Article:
Guest Author - Chidori Phillips
Unlike noodles made from white bleached flour, Japanese soba, made from buckwheat flour, has an earthy flavor and color. It is possible to make your own soba noodles from scratch as buckwheat flour is readily available in whole foods markets, but it takes great practice to develop the skill to create good soba noodles. There is much to know about the wheat harvested from different seasons, what is just the right amount of liquid to add (which depends upon the flour characteristics), knowing the right dough consistency from feel, making sure no air bubbles exist within the dough. The Japanese elevate noodle-making to a lifelong apprenticeship.
As for me, I rely on good brands of packaged, dried soba so I can enjoy eating it right away. And I do--not only on New Year’s Eve either. But the Japanese are sure to eat soba especially on this night for many reasons. The Japanese word “soba” is a homophone for “near” while toshikoshi means “end of the year.” Also, soba is simple to prepare during a very busy time of preparing for the New Year festivities. Most households are scurrying about to cook osechi meals for the next several days when cooking is shunned, giving the house a thorough cleaning and hanging good luck decorations.
One can buy even the broth concentrate in bottles but since you’re paying mostly for water, try to make your own. Most Japanese prefer cold soba because the noodles tend to absorb too much of the hot broth and loses some of its textural integrity. But I like it hot too and figure that I eat them quickly before the noodles can absorb the broth anyway! If eaten cold, the noodles are served separately from the dipping sauce.
Soba may be served in hot broth with only a bit of shredded nori on top, but I really love the many toppings you can add like fried tenkasu bits (the crunchy batter used to coat tempura), grated daikon radish, sliced scallions and kamaboko.
1 pkg. soba noodles, boiled and drained
6 cups water
2 cups katsuobushi (bonito flakes)*
1 two-inch strip dashi konbu (kelp)*
1 Tbsp. dried shrimp*
¼ cup soy sauce
4 Tbsp. mirin
2 Tbsp. sugar
1 tsp. ajinomoto or Accent flavor enhancer
Optional toppings: tenkasu, grated daikon radish, sliced scallions, kamaboko, cooked aburage, sliced hard-boiled eggs, shredded nori
Bring water and konbu to a broil in a large pot. Sprinkle on katsuobushi and dried shrimp and lower the heat. Do not boil the bonito flakes. Allow them to settle to the bottom of the pot and barely simmer for about 10 minutes. Strain in a cheesecloth, reserving the liquid. Reserve the wet flakes for a second broth called nidashi later.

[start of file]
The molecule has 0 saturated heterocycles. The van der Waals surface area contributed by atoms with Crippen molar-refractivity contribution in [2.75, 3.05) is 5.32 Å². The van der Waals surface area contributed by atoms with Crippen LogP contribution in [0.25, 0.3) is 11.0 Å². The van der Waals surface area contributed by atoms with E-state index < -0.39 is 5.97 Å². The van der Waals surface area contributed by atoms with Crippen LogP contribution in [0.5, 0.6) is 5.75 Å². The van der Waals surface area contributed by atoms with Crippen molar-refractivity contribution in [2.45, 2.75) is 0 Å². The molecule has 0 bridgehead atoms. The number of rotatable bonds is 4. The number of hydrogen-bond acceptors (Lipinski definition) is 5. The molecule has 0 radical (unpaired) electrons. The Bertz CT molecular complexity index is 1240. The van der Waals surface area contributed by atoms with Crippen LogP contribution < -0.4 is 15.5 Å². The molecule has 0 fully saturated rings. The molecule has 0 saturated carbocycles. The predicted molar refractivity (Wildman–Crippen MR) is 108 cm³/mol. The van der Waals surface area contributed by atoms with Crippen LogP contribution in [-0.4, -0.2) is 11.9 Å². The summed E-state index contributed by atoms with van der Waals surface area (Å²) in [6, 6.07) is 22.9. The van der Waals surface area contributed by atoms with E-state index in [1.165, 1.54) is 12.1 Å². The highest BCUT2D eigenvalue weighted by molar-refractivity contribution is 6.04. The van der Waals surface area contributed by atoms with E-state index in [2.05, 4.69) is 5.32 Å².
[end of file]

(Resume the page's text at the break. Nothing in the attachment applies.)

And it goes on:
Pour the broth into another pot. Add soy sauce, sugar and ajinomoto. Place soba noodles in serving bowls, pour in hot broth and either arrange toppings over noodles or allow guests to select their own toppings at the table. Serve immediately.
*You may substitute a dashi-no-moto powder which is an instant broth powder or use a bottled liquid broth concentrate. Follow package instructions for the quantity desired. Simply add the right amount of powder or concentrate to hot water and simmer.
A zaru is a small bamboo plate that is like a sieve. Zaru means sieve. Cooked chilled soba is served on a zaru with a small cup of chilled concentrated dipping sauce. You pick up noodles with your chopsticks, swirl them around in the dipping sauce and eat.
4 cups dashi
¼ cup soy sauce
¼ cup mirin
2 Tbsp. sugar
½ tsp. grated ginger and garlic, optional
Combine all ingredients and chill before servings. Prepare soba as directed on package like any other pasta. Drain and serve on a zaru or separate bowl for each guest. Pour dipping sauce in individual cups to serve alongside the soba.
Tsukimi means “viewing the moon” and that is what you’ll be doing as the golden egg poaches gently in your bowl of hot broth.
Prepare soba and broth as in the Toshikoshi recipe, except just before serving, crack a raw egg over the noodles and hot broth. Be sure the broth is steaming hot so it will poach the egg.
A note about raw eggs: Studies show that the dangerous salmonella bacteria found on eggs come from the chicken as the egg is laid. The salmonella bacteria are not inside the egg but on the outer shell. In order to consume raw eggs safely, wash raw eggs while in the shells with a brief dip in light cold bleach water (1 tsp. per quart) before storing in the refrigerator.